Wellington, March 10 : An 80-year-old mystery has been solved with the discovery of the remains of Ned Kelly, Australia's most notorious outlaw, at the former Pentridge Prison site in Australia.
Kelly was hanged at Melbourne Gaol on November 11, 1880. His notorious crimes included murder.
According to a report in the New Zealand Herald, the grave site of Kelly was unearthed after historians and archaeologists found a Department of Justice document that contained a vital clue.
Bone hunters found an unknown mass grave where the remains of Kelly and other executed prisoners, removed from the Old Melbourne Gaol in 1929, were interred at Pentridge.
According to Planning Minister Justin Madden, "Heritage Victoria has co-ordinated extensive archeological and historical investigations, which began in December 2006 after the possibility of multiple burial areas at the former prison site came to light."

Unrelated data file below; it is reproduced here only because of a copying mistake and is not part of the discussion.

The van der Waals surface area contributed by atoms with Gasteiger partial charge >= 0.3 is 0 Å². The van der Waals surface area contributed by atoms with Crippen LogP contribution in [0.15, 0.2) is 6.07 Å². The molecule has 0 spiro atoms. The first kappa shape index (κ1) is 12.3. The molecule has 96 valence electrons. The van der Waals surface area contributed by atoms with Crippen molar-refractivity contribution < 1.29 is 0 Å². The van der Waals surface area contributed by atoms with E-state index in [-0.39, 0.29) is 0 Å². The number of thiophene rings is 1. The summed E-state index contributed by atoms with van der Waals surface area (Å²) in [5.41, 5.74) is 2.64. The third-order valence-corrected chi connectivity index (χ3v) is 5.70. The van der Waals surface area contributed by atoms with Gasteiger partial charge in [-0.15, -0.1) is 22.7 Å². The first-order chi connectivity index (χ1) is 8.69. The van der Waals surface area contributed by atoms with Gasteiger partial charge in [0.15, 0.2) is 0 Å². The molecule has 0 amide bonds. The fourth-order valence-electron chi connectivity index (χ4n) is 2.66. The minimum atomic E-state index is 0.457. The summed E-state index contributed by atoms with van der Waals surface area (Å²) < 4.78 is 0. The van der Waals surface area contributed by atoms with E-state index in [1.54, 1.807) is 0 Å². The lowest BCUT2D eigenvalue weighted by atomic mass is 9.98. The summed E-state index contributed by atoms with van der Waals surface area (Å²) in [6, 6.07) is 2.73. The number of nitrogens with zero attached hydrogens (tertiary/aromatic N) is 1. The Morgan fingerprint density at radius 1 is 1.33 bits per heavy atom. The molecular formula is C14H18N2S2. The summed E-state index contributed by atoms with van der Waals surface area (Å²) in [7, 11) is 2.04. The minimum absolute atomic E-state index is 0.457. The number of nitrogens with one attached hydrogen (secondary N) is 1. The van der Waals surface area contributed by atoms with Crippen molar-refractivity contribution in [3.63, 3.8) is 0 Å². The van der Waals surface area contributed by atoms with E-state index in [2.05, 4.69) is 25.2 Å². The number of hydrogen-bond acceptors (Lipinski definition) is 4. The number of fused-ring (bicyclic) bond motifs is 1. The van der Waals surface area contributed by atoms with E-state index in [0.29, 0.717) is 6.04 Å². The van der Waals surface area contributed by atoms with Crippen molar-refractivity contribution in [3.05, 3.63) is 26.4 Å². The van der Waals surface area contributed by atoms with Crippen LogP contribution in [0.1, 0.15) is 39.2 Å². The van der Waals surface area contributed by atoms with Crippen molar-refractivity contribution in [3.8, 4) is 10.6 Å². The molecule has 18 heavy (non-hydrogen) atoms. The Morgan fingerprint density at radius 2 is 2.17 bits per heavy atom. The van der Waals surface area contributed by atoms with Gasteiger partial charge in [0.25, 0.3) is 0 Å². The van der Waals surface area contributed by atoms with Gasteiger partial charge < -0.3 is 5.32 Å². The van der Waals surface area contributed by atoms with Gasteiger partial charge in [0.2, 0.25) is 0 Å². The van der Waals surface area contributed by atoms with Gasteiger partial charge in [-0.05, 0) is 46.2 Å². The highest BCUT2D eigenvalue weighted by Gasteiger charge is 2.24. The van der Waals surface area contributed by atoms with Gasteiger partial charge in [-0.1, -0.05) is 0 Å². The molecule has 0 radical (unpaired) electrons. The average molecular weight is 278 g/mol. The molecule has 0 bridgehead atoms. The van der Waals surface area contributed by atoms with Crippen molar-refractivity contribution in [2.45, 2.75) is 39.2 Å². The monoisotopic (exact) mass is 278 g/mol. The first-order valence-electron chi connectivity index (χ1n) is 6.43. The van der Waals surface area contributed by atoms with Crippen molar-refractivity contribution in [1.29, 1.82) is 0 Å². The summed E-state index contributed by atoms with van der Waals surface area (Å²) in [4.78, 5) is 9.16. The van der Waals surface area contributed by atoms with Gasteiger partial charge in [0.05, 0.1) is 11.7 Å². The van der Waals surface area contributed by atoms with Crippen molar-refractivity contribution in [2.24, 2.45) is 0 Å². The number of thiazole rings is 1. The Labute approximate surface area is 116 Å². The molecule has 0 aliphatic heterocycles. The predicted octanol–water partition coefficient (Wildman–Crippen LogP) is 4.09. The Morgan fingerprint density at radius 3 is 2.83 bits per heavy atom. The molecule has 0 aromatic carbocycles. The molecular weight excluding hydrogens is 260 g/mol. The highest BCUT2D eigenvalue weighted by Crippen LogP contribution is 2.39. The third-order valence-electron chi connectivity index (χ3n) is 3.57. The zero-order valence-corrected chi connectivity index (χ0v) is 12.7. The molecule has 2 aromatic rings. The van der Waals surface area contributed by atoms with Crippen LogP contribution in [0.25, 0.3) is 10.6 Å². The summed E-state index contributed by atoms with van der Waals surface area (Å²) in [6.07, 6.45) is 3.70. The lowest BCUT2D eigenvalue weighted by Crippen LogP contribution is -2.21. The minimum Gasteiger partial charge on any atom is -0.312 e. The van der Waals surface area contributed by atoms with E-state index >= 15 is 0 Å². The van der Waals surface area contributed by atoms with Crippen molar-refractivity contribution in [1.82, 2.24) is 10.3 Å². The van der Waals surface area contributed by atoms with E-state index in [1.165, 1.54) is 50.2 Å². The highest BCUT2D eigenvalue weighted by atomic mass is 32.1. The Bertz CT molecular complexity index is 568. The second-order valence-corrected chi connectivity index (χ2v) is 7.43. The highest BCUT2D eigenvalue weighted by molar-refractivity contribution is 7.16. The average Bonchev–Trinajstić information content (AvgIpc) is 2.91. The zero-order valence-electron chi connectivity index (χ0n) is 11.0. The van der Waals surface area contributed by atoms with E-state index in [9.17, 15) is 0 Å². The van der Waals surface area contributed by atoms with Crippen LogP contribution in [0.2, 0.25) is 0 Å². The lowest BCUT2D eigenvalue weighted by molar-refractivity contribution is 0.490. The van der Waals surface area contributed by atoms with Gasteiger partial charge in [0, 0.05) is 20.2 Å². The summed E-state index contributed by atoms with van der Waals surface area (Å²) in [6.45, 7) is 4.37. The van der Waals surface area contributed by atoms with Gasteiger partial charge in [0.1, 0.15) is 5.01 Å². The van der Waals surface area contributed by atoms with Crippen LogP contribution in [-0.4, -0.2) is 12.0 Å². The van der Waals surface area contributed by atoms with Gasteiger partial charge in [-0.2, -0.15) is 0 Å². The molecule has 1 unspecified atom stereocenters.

The bones are believed to belong to five prisoners and have been sent to the Victorian Institute of Forensic Medicine at Southbank in Melbourne.
"We have still some testing to do, but it's pretty clear we have found them," said Heritage Victoria senior archeologist Jeremy Smith.
But, according to Smith, identifying the individuals might prove difficult because of advanced decomposition and the mingling of remains.
"Ned Kelly's remains were not handled with a great degree of care," he said.
The mass grave was found near the former F Division of Pentridge.